Denali AKA Mt. McKinley


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". . . Seward -- a picturesque town nestled on the shores of Resurrection Bay, where   
mountains rise majestically from crystal blue waters. Honored three times as an
'All-American City,' Seward is now over 100 years old, and reflects the spirit of the
Alaskan pioneer. Art lover, food aficionado, fishing expert, or someone in awe
of nature's wonders, you will find something magnificent in Seward."
~ 2015 Seward, AK Visitors' Guide, p. 4
As soon as we got set up in our campsite at the Seward Military Resort we hopped in the truck and began re-familiarizing ourselves with the town. It is similar enough to Valdez that we often get confused about which seaport town has what stores, bike paths, trails, and attractions.

Both Valdez and Seward have busy harbors with scenic mountain backdrops. We love to bike and stroll above the water and look at all the colorful boats either docked in the water or coming and going through the bay, from kayaks to sailboats to commercial fishing boats to large cruise ships from around the world:

All the ramps, docks, and boats float up and down with the tide.





Two large cruise ships at the north end of the bay

This looks more fun to us than riding on a big cruise ship.

Even if you aren't going on a fishing trip or day cruise, it's fun to explore the harbor area and watch everything that's happening. You can enjoy a variety of shops, restaurants, visitor displays, and the Kenai Fjords National Park Visitor Center.

Above and below:  You can access many of the shops from both 
the boardwalk on the bayside and on the street side.


Street side entrance to three tour/charter company buildings and a gift shop

Dockside action includes watching sport fishermen weigh and clean their day's catch, listening to their stories, and seeing seagulls feast on whatever pieces of fish they can snag.

One day we watched this group weighing their catch:


This seagull looks like a statue but is real.

During our stay in Seward we rode our bikes to the harbor area several times. That was easier for us than taking the truck because it's hard to find free parking near the downtown stores, restaurants, and harbor area. All the places that are convenient either cost a bunch of $$$ or have a 15-minute time limit. Parking was much easier in Valdez.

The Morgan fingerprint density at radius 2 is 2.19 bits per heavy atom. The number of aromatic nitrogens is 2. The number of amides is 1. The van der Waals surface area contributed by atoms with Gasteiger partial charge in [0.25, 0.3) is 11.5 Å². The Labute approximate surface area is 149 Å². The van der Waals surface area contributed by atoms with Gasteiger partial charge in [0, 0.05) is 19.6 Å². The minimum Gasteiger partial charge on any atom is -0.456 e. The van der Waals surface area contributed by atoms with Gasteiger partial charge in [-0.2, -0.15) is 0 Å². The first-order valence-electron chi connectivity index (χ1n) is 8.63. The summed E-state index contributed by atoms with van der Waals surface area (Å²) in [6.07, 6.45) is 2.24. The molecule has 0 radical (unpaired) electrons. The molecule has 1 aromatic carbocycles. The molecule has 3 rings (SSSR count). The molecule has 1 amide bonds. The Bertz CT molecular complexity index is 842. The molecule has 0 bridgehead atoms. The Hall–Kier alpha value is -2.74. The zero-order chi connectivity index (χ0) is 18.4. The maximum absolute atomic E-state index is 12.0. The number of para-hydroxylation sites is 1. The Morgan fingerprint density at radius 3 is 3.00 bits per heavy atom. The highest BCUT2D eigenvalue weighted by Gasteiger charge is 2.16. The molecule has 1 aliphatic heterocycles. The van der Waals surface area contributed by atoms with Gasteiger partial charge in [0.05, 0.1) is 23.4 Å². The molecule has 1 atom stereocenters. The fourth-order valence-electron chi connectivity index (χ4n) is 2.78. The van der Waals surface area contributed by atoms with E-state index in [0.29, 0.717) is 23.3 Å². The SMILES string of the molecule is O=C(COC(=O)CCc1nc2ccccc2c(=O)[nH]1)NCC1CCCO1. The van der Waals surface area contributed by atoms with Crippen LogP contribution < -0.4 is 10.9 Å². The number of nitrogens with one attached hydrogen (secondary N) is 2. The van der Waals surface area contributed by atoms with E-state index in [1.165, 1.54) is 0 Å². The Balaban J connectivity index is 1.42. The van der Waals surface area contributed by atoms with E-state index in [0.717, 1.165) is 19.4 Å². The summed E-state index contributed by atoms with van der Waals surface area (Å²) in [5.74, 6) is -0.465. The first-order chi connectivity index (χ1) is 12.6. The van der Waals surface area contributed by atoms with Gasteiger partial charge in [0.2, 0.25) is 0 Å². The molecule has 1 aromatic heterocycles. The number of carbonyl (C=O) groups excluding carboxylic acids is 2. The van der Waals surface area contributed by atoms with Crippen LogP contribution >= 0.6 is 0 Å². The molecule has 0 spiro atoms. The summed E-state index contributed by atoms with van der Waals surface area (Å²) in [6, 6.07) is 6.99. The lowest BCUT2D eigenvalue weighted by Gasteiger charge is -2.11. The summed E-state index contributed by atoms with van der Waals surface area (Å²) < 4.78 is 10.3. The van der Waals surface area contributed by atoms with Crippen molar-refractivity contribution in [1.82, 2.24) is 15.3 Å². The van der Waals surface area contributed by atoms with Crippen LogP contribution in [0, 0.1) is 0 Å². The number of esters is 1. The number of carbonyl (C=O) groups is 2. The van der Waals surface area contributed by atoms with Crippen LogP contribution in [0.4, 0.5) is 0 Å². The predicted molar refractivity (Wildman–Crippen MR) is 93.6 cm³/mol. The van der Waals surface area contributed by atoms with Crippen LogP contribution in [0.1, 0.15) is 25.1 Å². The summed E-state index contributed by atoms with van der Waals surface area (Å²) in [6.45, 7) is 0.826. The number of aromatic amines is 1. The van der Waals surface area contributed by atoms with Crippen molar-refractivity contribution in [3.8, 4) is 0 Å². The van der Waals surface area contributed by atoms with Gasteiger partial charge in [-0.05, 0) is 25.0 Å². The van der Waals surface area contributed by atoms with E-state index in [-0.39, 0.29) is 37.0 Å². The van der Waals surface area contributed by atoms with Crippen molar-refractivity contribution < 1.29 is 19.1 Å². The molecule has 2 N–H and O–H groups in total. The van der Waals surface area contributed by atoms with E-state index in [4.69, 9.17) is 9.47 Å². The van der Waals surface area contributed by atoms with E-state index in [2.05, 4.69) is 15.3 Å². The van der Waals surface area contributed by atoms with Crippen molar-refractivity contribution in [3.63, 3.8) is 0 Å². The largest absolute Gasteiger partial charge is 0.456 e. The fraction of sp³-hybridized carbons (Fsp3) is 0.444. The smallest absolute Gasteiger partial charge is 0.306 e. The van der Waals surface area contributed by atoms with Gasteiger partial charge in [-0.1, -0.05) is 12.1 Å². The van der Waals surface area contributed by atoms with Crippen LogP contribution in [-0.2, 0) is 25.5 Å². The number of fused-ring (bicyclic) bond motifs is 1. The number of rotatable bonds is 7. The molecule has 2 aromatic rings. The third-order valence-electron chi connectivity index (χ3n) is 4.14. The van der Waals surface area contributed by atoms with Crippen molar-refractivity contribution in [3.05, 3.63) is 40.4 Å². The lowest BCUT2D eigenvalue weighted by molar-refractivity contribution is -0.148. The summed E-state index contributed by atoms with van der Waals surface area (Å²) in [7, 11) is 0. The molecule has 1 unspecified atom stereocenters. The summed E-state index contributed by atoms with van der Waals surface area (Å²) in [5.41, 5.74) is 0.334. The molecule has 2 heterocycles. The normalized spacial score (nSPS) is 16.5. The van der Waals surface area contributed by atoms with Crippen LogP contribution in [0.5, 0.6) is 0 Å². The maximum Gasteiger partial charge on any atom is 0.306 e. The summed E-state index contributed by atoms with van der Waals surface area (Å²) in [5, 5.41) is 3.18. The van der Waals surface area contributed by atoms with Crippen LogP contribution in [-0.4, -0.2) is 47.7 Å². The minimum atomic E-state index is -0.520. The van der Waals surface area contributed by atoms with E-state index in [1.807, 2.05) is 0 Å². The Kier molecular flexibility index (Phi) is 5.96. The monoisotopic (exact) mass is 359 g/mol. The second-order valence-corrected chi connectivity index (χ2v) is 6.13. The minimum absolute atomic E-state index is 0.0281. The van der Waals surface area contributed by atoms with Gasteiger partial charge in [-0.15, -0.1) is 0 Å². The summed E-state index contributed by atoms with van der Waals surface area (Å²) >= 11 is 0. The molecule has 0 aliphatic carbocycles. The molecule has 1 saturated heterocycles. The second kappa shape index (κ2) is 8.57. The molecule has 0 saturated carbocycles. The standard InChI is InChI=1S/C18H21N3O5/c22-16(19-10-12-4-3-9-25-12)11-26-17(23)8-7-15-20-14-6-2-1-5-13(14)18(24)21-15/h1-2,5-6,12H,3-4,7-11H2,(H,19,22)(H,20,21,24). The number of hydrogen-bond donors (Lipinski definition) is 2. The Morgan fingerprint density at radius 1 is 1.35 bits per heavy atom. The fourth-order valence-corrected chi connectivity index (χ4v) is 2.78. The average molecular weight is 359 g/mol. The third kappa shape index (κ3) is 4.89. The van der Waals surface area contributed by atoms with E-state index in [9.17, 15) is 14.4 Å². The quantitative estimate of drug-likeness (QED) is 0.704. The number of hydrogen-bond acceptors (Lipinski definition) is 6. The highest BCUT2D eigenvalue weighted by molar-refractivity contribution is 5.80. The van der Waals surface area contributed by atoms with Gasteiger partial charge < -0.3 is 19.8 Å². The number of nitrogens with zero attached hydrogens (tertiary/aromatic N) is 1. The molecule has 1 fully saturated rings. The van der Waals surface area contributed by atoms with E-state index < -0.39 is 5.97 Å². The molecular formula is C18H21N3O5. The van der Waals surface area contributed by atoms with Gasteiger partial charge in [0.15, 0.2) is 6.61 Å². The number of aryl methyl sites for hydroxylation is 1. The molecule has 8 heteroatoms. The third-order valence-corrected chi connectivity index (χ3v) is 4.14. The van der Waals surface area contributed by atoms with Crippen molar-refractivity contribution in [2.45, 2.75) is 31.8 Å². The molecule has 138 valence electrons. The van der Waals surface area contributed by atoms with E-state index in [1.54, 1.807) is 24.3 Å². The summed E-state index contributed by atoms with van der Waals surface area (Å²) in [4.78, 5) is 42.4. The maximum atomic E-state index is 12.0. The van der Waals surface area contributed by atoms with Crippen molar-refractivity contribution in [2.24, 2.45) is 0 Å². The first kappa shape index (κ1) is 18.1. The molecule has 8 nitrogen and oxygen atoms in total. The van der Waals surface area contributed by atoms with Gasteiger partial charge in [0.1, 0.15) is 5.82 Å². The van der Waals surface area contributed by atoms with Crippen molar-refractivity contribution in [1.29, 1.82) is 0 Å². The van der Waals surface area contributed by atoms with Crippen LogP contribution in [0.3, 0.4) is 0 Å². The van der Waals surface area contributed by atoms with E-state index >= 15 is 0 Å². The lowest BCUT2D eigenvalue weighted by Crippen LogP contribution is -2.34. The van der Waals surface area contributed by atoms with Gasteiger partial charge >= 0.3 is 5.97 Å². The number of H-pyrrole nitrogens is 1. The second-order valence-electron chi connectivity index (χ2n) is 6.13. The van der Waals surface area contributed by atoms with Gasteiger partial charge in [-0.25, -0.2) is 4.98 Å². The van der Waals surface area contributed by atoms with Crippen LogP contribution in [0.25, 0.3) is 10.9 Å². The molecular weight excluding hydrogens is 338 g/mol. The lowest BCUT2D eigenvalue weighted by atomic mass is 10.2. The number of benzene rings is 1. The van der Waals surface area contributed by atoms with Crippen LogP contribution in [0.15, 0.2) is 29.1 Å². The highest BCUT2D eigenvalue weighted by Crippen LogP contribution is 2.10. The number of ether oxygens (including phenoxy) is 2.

The photos above were all taken from the small boat harbor throughout this week.


Here are a few more photos at or near high tide that I took from the bike path a little farther south along the shore line:





A seagull flies over pilings from an old pier that washed away.

The bike path winds along the shore and through the city campgrounds
between the Sea Life Center and the boat harbors.


On our first day we drove to several different trailheads so I could check current conditions of some trails I didn't hike in 2012. For various reasons I didn't end up hiking any new trails this year but repeated two of my favorites from the first time we were here. More about those in separate entries.

These photos show some of the scenery we enjoyed from the bike path in town, on Nash Road  across the bay, and on Exit Glacier Road a couple miles north of Seward:

These houses above a little lake between the road/bike path and mountains west of town
have the ultimate view across Seward and Resurrection Bay to the mountains on the east.

Above and below:  looking across Resurrection Bay from Nash Road to Seward and Mt. Marathon


View of lower part of Mt. Marathon from downtown Steward; arrows mark some of the
well-worn trails used in the popular Mt. Marathon foot race held annually on July 4th.

Exit Glacier Road along the Resurrection River, which flows from Exit Glacier

View of Exit Glacier from the road several miles away

I did three hikes near Exit Glacier this week -- one on the trails at the foot of the glacier and two up the right (north) side of the glacier to the Harding Icefield. I'll have lots of photos and comments about those awesome hikes in the next three entries.

We didn't do as many "touristy" things in Seward this time because we did so much of that three years ago. For example, although our day cruise to Aialik Glacier was a high point of our first trip, we didn't do another cruise this time. We often have more fun the first time we do something new and it's not as interesting the next time.

We did go back to the Sea Life Center again on our last morning in town. I'll write about that in another entry.

Next entryJim discovers why I love the Harding Icefield hike so much (how many people ever get to see an ice field up close?)

Happy trails,

"Runtrails & Company" - Sue Norwood, Jim O'Neil, Cody the ultra Lab, and Casey-pup

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2015 Sue Norwood and Jim O'Neil